- Oral presentation
- Open Access
Pathway- and network-based analysis of GWAS data revealed susceptibility gene sets to schizophrenia
© Zhao and Jia; licensee BioMed Central Ltd. 2010
- Published: 23 July 2010
- Network Module
- GWAS Data
- Single Gene Level
- Beta Signaling Pathway
Genome-wide association studies (GWAS) have become a powerful approach to searching for common genetic variants associated with complex diseases. So far, the search for common susceptibility variants has been less successful in psychiatric disorders such as schizophrenia than in many other complex diseases. Among several recent schizophrenia GWA studies, essentially no marker or gene could have achieved genome-wide significance level in any single study . So far, the genetic signal has always been examined at single marker or single gene level in the schizophrenia GWA studies.
In this study, we uniquely examined GWAS data at the the gene set level (i.e., pathways and protein-protein interaction (PPI) subnetworks) rather than the SNP level. We first collected a comprehensive list of pathways from the KEGG and BioCarta databases. Additionally, we applied a network module searching approach to search for informative subnetworks in a node-weighted human PPI network by GWAS markers’ P values. Using this module searching method, we identified ~100 candidate genes from top ranked schizophrenia-specific modules and used these genes as a gene set for follow up functional enrichment test. We applied two statistical methods (gene set enrichment analysis (GSEA) and hypergeometric test) and also combined them by Fisher’s combined method to analyze the gene sets defined by canonical pathways or our module genes. Results were further validated by permutation analysis.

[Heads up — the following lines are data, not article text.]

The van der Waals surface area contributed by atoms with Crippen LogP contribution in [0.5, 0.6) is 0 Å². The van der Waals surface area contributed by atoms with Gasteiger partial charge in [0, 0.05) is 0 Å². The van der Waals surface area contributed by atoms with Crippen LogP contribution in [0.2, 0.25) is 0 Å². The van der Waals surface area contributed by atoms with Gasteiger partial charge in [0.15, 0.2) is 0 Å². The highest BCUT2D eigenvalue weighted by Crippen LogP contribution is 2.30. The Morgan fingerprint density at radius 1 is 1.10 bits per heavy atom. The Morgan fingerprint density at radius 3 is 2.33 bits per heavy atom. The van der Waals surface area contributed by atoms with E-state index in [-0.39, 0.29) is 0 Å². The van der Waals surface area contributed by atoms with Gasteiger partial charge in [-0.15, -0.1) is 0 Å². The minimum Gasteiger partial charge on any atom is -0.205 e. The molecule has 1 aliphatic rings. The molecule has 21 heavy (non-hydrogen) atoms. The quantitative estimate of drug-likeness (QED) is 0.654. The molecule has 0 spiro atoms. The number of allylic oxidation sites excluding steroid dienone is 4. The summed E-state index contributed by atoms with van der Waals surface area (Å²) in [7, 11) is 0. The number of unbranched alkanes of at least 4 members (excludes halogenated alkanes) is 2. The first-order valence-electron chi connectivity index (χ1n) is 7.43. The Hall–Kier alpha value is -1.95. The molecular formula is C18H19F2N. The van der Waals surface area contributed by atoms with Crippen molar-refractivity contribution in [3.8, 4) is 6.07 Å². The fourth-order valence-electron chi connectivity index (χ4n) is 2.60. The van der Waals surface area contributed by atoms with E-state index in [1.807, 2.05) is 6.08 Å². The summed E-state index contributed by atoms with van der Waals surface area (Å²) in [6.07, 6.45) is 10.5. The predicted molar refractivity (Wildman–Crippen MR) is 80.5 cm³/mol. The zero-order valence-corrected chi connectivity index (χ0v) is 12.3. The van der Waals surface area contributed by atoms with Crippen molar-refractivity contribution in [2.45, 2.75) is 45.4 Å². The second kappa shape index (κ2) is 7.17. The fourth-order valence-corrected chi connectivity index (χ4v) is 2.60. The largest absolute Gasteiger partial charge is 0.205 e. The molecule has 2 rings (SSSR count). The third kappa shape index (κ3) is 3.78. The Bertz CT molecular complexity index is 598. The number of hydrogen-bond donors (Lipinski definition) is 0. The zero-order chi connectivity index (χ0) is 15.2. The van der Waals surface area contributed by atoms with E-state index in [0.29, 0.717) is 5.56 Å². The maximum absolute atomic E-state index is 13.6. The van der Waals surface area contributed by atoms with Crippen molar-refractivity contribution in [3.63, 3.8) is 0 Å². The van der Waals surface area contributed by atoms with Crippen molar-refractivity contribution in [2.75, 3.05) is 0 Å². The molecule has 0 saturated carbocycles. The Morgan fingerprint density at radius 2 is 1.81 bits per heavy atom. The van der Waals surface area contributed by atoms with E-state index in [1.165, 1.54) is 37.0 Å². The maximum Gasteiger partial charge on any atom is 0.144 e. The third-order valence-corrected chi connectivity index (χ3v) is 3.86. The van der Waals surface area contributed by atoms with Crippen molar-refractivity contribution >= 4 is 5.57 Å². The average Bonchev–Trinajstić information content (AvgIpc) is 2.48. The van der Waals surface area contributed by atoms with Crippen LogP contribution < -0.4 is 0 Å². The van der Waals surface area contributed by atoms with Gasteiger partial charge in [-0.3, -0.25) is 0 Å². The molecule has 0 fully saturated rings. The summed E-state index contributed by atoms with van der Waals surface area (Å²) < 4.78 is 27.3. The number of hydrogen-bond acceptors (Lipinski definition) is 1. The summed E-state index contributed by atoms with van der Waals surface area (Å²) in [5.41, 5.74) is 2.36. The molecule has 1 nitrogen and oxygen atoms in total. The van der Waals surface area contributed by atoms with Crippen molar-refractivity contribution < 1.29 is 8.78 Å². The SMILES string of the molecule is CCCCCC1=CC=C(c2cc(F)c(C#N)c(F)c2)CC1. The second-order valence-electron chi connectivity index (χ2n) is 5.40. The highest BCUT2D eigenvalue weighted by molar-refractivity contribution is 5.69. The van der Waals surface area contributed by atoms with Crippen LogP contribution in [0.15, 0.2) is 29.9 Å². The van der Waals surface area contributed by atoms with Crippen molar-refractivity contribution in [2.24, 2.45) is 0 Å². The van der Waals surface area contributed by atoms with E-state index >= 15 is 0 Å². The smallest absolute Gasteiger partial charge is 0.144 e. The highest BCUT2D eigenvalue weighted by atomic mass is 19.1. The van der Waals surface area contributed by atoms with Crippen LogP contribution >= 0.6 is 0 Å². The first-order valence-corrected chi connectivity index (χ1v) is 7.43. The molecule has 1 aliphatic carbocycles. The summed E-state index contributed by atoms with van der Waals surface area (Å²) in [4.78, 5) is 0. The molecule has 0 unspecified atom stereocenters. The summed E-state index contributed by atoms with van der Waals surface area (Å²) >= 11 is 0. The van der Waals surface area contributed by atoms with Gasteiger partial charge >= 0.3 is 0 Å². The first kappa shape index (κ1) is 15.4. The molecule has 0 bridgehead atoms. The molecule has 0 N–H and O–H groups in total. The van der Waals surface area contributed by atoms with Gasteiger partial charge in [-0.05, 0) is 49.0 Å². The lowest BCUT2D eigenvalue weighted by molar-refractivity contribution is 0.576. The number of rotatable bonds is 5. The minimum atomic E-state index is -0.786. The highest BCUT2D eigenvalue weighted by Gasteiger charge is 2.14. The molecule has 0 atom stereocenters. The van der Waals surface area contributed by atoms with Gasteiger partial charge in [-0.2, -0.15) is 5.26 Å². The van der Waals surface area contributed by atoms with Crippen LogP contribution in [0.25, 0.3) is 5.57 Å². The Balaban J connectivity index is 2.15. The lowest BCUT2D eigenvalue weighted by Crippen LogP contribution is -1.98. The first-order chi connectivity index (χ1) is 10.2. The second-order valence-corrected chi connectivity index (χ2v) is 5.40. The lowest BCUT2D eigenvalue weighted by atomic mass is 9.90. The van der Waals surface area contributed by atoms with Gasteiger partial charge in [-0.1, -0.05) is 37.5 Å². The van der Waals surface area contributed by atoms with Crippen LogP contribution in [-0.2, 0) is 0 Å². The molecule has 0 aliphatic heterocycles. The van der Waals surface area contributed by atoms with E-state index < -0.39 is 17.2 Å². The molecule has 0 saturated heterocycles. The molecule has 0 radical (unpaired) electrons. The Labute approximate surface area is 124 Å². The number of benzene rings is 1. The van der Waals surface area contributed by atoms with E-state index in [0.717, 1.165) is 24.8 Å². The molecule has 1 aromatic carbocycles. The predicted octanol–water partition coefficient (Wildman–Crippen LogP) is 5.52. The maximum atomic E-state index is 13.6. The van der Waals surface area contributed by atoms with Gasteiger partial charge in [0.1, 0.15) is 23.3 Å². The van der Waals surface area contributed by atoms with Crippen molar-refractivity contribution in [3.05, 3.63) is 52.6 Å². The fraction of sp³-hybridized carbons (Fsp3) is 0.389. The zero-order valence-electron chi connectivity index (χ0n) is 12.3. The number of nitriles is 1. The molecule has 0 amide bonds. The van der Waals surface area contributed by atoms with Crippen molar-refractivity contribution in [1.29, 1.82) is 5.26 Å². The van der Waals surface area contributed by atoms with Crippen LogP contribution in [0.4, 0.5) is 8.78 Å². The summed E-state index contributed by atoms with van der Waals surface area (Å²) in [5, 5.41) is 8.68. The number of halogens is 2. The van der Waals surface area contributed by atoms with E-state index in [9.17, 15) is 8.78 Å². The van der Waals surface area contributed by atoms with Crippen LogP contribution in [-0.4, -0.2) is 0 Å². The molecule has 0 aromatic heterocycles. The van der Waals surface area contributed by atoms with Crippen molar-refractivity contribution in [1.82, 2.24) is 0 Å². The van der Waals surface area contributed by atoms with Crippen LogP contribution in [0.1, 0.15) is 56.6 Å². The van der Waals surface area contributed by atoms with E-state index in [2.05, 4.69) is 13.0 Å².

In GSEA analysis, we found the gene set consisting of the network module genes was the most significant among all gene sets, indicating our module searching being efficient in finding the real effect of multiple genes in a more flexible way than classically defined pathways. We also identified a few pathways that are consistently associated with schizophrenia by multiple methods; they included glutamate metabolism pathway, TNFR1 pathway, and TGF beta signaling pathway. These results not only improved our understanding of the underlying pathogenesis of schizophrenia, but also suggested that the gene set based approach is powerful to detect common variants conferring risk to complex diseases.
This article is published under license to BioMed Central Ltd.